"Keeping The Water On:" Abell Report Explores Paths To Water Affordability In Baltimore | WYPR

"Keeping The Water On:" Abell Report Explores Paths To Water Affordability In Baltimore

Dec 13, 2016

Joan Jacobson, author-journalist; Susan Francis, MVLS attorney; Roger Colton, economic consultant.
Credit photos courtesy Jacobson, Francis and Colton

Baltimore City residents are paying more for their water than ever before, as the city plans to spend $2 billion over the next six years upgrading its aging water system. This could have serious implications for citizens, especially low-income residents. This year alone, nearly 25,000 households are delinquent on their water bills.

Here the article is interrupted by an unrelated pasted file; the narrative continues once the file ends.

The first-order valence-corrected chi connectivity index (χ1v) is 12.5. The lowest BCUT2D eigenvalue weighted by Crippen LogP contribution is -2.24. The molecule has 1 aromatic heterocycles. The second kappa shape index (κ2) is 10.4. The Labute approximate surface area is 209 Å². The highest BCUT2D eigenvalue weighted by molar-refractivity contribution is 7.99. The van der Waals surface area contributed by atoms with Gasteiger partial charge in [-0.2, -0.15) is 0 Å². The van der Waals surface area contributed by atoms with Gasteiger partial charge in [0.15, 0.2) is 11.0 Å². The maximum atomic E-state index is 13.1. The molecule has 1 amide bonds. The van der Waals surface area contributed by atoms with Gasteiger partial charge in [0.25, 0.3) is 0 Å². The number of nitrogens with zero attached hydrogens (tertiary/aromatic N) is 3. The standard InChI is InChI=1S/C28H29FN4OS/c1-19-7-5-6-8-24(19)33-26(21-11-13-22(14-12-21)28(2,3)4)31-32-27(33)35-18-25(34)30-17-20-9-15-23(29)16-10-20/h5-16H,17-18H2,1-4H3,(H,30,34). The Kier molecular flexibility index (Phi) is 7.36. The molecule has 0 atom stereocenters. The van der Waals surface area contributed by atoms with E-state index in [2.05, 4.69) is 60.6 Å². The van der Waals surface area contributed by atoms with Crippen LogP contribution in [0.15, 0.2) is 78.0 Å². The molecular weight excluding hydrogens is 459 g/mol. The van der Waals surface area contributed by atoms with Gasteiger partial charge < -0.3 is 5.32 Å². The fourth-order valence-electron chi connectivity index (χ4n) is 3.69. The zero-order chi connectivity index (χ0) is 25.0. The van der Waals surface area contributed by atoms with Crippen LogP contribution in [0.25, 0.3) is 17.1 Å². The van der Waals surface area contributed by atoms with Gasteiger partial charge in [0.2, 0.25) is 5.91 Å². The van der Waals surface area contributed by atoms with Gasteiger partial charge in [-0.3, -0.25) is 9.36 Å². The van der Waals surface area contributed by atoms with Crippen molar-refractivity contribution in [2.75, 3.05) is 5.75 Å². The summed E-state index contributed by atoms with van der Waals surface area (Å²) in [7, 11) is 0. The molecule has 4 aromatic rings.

Joining Tom in Studio A to discuss new strategies for making water more affordable in Baltimore is Joan Jacobson, a freelance journalist and the author of the new Abell Foundation report, “Keeping the Water On;”  and attorney Susan Francis, deputy director of Maryland Volunteer Lawyers Services, a group that provides legal assistance to low-income residents facing tax and water-bill  delinquencies.  Joining us by phone from Belmont, Massachusetts, is Roger Colton, a lawyer and economist at Fisher, Sheehan and Colton, with expertise in anti-poverty strategies; he has consulted on income-based utility-billing systems with cities around the country, including Philadelphia, which plans to launch one of the nation's first income-based water billing systems in 2017.   Midday invited Rudolph Chow, the director of Baltimore's Department of Public Works, to be on the show; his office declined the invitation, but sent us a written statement responding to the Abell Foundation report. Read the DPW statement by clicking here.